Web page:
A Better Tomorrow

1986

Action / Crime / Drama / Thriller

7
IMDb Rating 7.6 10 17395

Synopsis


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Director

Cast

Yun-Fat Chow as Mark
Stephen Chow as Taiwanese Triad
John Woo as Inspector Wu
720p.BLU 1080p.BLU
805.09 MB
1280*694
Chinese
NR
24 fps
1hr 35 min
P/S counting...
1.52 GB
1920*1040
Chinese
NR
24 fps
1hr 35 min
P/S counting...

Movie Reviews

Reviewed by Frank Markland 8 / 10

A Better Tomorrow starts today...

Two brothers (One a cop played by the late Leslie Cheung, the other a thief played by Ti Lung) become enemies after the death of their father while Chow Yun Fat plays a crippled assassin who teams up with Ti Lung to help protect Cheung from the mob boss that is looking to do him in, while at the same time try to redeem himself in the eyes of his police officer brother. A Better Tomorrow is often reported as the best movie John Woo has done and while it is certainly a superior staple on his resume, the movie's tone is a little off and although the movie is very well done the movie gets a tad too melodramatic at times. However that minor flaw aside A Better Tomorrow provides an unusually rich story that details a rocky relationship that seems to never be forgiven. Indeed even at the end, we doubt whether the brothers will ever be as close as they once were. Ti Lung and Leslie Cheung are very good in their roles but it really is Chow Yun Fat that sells the movie and his performance as an out of work assassin provides a tragic figure that is far more tragic than the relationship between Lung and Cheung. As noted the acting is flawless with Cheung turning in a flawless 180 degree turn in his character. A Better Tomorrow while not the best movie from John Woo, is still a rewarding tale.

* * *1/2 out of 4-(Very good)

Reviewed by rdoyle29 8 / 10

the start of a trend

In the 1980s, Chinese and Taiwanese films stormed into European and American art-house theatres, while for less fastidious audiences, Hong Kong provided cult action films, first Kung Fu pictures then gangster flicks. John Woo became the Crown Colony's hottest director through his kinetic crime flicks that filtered the lyrical violence of Sergio Leone, Sam Peckinpah, and Walter Hill through an Asian sensibility and re-exported it to the States where Quentin Tarantino became a major admirer. Woo's trademarks are the stand-off, where two or more gunmen hold each other at bay, and the ferocious gunfight in which dozens of people are killed and restaurants blown apart as the hero pirouettes and somersaults while blasting away with two automatic pistols to throbbing, synthesized Western music. "A Better Tomorrow" is a characteristic fable of male friendship, stoicism, courage, and men living by a personal code, in which women are marginalized. It made an overnight star of Chow Yun Fat, who appeared in most of Woo's pictures. The handsome, reserved, athletic Chow is the epitome of Hong Kong movie cool, a moral man in an amoral world, his character is much the same whatever side of the law he is on. The movie also introduced Leslie Cheung, who was to become an iconic figure in mainland Chinese cinema.

Reviewed by jhclues 9 / 10

John Woo: Simply The Best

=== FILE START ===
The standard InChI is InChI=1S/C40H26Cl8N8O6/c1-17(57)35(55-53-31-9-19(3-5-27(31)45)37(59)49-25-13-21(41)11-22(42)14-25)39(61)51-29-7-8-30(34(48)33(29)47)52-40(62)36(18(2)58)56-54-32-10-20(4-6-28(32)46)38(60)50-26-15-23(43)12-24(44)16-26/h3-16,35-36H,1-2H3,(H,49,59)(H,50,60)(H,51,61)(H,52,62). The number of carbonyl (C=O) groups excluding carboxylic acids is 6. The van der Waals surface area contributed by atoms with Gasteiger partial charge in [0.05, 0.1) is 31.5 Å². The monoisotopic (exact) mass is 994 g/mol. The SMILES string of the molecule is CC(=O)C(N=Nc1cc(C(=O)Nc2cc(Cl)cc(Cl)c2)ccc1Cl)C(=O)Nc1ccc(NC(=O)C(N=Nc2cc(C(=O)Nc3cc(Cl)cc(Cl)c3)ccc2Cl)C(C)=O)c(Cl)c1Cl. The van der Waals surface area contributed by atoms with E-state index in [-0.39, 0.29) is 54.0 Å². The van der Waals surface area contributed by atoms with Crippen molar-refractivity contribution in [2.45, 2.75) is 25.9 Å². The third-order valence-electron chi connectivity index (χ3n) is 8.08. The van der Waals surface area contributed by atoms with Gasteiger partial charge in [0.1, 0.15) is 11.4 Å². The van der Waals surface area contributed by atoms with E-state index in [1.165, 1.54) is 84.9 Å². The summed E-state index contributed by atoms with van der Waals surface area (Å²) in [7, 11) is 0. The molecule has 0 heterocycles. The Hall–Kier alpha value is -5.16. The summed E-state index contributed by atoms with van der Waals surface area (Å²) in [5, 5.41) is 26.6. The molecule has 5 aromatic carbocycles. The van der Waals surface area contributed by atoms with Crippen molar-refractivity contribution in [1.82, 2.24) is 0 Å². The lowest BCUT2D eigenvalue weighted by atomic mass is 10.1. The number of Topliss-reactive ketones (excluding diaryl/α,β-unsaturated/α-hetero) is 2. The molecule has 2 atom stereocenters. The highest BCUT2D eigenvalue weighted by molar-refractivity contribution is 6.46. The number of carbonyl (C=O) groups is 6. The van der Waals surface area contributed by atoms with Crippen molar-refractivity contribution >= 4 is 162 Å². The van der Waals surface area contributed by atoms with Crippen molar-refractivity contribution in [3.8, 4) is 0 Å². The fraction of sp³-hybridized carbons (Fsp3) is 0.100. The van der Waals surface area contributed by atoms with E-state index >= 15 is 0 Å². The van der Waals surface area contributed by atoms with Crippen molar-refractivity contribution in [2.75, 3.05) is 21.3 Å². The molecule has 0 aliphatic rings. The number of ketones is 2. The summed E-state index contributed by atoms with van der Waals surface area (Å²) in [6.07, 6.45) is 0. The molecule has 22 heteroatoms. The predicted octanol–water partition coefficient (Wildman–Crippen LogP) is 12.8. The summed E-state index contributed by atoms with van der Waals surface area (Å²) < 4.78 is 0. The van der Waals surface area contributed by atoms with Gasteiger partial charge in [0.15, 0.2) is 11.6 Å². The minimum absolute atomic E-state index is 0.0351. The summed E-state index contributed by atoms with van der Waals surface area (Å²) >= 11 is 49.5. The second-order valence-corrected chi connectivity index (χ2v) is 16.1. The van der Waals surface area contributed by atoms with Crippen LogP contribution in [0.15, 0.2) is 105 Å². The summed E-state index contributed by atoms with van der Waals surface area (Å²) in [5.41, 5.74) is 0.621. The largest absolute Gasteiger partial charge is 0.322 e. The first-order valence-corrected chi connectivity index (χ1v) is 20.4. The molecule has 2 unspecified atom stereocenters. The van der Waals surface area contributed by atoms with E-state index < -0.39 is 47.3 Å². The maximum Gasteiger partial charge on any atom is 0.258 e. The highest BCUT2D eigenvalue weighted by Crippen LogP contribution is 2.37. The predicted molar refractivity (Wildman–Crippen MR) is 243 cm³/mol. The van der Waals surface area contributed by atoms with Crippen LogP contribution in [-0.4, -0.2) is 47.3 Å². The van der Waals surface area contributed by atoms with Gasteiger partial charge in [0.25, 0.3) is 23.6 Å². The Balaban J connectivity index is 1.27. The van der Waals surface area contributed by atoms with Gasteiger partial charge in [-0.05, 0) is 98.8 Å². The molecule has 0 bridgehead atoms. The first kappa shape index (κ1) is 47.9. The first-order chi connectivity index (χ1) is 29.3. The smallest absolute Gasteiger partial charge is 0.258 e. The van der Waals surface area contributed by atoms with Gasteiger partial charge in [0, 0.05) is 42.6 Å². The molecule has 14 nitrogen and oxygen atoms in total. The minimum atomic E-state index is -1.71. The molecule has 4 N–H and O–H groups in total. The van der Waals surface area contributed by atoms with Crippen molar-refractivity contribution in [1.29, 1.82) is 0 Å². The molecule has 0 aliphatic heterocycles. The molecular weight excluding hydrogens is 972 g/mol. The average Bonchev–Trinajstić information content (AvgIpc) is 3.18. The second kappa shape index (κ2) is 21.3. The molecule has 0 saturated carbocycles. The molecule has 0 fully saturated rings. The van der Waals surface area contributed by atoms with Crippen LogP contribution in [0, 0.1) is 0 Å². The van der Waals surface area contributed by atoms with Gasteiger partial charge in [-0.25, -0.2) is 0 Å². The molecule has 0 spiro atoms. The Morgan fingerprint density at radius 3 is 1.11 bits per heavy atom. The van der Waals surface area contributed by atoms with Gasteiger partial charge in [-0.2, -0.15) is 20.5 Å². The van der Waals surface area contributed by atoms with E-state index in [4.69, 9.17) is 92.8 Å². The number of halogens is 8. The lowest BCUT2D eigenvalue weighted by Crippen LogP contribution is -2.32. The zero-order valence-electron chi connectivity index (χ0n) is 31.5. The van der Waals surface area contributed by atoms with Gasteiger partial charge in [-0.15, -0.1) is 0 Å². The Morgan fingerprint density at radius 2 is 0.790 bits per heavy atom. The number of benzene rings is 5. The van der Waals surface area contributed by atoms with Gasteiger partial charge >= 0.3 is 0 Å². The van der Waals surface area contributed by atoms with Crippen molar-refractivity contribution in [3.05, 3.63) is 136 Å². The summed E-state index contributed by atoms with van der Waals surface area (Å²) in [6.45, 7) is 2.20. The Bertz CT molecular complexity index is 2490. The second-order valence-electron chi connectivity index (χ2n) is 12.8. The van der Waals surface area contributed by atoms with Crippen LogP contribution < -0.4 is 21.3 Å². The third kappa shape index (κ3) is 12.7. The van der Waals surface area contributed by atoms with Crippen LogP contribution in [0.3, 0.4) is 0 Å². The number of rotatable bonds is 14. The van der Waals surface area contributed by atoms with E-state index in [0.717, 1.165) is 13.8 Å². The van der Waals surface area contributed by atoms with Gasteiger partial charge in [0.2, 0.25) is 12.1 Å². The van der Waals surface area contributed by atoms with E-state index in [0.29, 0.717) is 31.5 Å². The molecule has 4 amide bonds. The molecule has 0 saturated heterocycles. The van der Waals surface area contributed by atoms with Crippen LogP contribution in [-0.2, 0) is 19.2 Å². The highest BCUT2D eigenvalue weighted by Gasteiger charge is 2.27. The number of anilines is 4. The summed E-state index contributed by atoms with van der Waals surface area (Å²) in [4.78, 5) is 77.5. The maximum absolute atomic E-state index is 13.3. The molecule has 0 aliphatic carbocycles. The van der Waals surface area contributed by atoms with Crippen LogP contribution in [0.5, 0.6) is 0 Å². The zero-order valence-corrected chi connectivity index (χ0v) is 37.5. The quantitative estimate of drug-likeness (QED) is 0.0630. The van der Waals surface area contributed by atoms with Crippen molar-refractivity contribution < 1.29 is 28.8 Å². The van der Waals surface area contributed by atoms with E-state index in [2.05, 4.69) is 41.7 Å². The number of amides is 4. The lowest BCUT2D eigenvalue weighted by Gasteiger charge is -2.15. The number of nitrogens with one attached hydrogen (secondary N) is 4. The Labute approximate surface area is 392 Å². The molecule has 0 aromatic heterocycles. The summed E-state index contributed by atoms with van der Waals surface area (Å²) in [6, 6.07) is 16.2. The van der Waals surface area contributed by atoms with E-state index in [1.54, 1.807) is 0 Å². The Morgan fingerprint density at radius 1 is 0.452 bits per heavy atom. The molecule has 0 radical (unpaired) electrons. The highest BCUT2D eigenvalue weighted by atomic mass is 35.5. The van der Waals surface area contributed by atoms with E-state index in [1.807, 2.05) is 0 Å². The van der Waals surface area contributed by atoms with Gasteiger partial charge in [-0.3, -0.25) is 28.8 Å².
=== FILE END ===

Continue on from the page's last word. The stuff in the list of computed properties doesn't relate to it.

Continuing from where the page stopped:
The relationship between two brothers on opposite sides of the law, and the loyalty of friends is explored in `A Better Tomorrow,' an action/drama directed by John Woo. As with any Woo film there's plenty of action here, but at the heart of the film is the story itself; and that's what sets Woo apart from all other so-called `action' directors. Woo frames the drama with some astoundingly intricate and well choreographed action sequences (gun play and hand to hand fighting), but integrates the story seamlessly, which raises this film, as with all of his films, levels higher than the average action movie. In this one, older brother Ho (Lung Ti) is a high ranking member of a crime syndicate specializing in counterfeit money; his younger brother, Kit (Leslie Cheung) is beginning his career as a detective. Complicating matters is the death of their father (Feng Tien) and the involvement of Ho's best friend and colleague, Mark (Chow Yun-Fat), and Kit's girl, Jackie (Emily Chu). In the end, at the core of the action, it becomes a story of love and loyalty, and the sacrifices sometimes necessary in life to make it work and give meaning to it all. Woo has impeccable timing, not only in the action sequences, but with the drama as well; he knows how to use the camera to heighten the emotional impact of a pivotal moment, and successfully injects a caesura at just the right time, which maintains the perfect amount of tension that extends the drama and serves to hold the audience enthralled. That he can employ these techniques equally within the action and dramatic sequences is why his movies have such wonderful flow and rhythm; it creates a `whole' as opposed to merely a series of scenes strung together to tell a story. Directors of all genres would be well served to study Woo's techniques. Woo gets the most out of his actors as well. Lung Ti gives tremendous depth to the character of Ho, successfully conveying the inner struggle of this man attempting to make amends with the brother he loves, while the charismatic Chow Yun-Fat gives a riveting performance as Ho's closest friend. His screen presence is dynamic and commanding. Woo firmly establishes the depth of loyalty between the two, and skillfully the actors make it convincing and credible, which makes the final heroics all the more believable. An exciting, memorable film, `A Better Tomorrow' is thoroughly entertaining, and a tribute to a truly great director, John Woo, who seems to get better with every film he makes. For a combination of action and drama, there isn't another director in the history of movies that does it better than Woo. I rate this one 9/10.

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